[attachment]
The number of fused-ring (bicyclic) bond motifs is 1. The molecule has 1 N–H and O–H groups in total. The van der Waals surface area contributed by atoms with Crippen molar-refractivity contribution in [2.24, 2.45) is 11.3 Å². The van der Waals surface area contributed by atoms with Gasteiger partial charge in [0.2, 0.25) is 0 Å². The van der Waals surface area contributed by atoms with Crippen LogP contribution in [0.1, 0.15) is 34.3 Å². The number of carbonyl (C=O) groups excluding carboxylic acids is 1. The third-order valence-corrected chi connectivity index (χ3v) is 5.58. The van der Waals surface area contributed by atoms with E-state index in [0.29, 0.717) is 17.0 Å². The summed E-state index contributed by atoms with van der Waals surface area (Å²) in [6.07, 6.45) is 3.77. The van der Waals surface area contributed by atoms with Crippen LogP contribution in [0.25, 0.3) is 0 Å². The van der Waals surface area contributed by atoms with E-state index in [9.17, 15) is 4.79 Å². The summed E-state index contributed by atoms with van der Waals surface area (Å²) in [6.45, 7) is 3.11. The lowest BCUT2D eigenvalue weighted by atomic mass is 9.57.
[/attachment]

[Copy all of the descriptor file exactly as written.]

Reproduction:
The number of fused-ring (bicyclic) bond motifs is 1. The molecule has 1 N–H and O–H groups in total. The van der Waals surface area contributed by atoms with Crippen molar-refractivity contribution in [2.24, 2.45) is 11.3 Å². The van der Waals surface area contributed by atoms with Gasteiger partial charge in [0.2, 0.25) is 0 Å². The van der Waals surface area contributed by atoms with Crippen LogP contribution in [0.1, 0.15) is 34.3 Å². The number of carbonyl (C=O) groups excluding carboxylic acids is 1. The third-order valence-corrected chi connectivity index (χ3v) is 5.58. The van der Waals surface area contributed by atoms with E-state index in [0.29, 0.717) is 17.0 Å². The summed E-state index contributed by atoms with van der Waals surface area (Å²) in [6.07, 6.45) is 3.77. The van der Waals surface area contributed by atoms with Crippen LogP contribution in [0.25, 0.3) is 0 Å². The van der Waals surface area contributed by atoms with E-state index in [9.17, 15) is 4.79 Å². The summed E-state index contributed by atoms with van der Waals surface area (Å²) in [6.45, 7) is 3.11. The lowest BCUT2D eigenvalue weighted by atomic mass is 9.57.